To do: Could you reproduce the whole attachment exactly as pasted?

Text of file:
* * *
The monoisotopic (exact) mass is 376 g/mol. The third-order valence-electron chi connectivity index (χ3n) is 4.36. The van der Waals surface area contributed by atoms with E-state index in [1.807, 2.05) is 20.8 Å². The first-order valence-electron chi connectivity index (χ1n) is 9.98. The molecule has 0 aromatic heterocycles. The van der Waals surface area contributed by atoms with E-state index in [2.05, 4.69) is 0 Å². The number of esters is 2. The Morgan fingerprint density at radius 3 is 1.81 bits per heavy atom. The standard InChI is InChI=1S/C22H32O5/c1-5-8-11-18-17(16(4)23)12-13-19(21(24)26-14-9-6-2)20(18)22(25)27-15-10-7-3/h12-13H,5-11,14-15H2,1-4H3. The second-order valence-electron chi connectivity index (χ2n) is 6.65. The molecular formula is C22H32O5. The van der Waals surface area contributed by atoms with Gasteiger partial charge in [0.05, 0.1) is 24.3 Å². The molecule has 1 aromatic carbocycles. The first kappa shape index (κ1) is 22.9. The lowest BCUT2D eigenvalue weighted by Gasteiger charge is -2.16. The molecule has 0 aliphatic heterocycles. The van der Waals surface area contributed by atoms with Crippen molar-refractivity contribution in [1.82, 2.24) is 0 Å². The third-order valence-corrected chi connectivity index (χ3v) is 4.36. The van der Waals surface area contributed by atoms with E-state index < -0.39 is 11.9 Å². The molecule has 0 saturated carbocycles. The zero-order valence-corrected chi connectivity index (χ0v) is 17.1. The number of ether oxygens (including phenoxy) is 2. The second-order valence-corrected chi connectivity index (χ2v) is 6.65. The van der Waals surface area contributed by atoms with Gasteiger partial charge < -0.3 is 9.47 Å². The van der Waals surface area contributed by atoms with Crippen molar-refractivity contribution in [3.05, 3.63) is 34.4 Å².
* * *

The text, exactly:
The monoisotopic (exact) mass is 376 g/mol. The third-order valence-electron chi connectivity index (χ3n) is 4.36. The van der Waals surface area contributed by atoms with E-state index in [1.807, 2.05) is 20.8 Å². The first-order valence-electron chi connectivity index (χ1n) is 9.98. The molecule has 0 aromatic heterocycles. The van der Waals surface area contributed by atoms with E-state index in [2.05, 4.69) is 0 Å². The number of esters is 2. The Morgan fingerprint density at radius 3 is 1.81 bits per heavy atom. The standard InChI is InChI=1S/C22H32O5/c1-5-8-11-18-17(16(4)23)12-13-19(21(24)26-14-9-6-2)20(18)22(25)27-15-10-7-3/h12-13H,5-11,14-15H2,1-4H3. The second-order valence-electron chi connectivity index (χ2n) is 6.65. The molecular formula is C22H32O5. The van der Waals surface area contributed by atoms with Gasteiger partial charge in [0.05, 0.1) is 24.3 Å². The molecule has 1 aromatic carbocycles. The first kappa shape index (κ1) is 22.9. The lowest BCUT2D eigenvalue weighted by Gasteiger charge is -2.16. The molecule has 0 aliphatic heterocycles. The van der Waals surface area contributed by atoms with Crippen molar-refractivity contribution in [1.82, 2.24) is 0 Å². The third-order valence-corrected chi connectivity index (χ3v) is 4.36. The van der Waals surface area contributed by atoms with E-state index < -0.39 is 11.9 Å². The molecule has 0 saturated carbocycles. The zero-order valence-corrected chi connectivity index (χ0v) is 17.1. The number of ether oxygens (including phenoxy) is 2. The second-order valence-corrected chi connectivity index (χ2v) is 6.65. The van der Waals surface area contributed by atoms with Gasteiger partial charge < -0.3 is 9.47 Å². The van der Waals surface area contributed by atoms with Crippen molar-refractivity contribution in [3.05, 3.63) is 34.4 Å².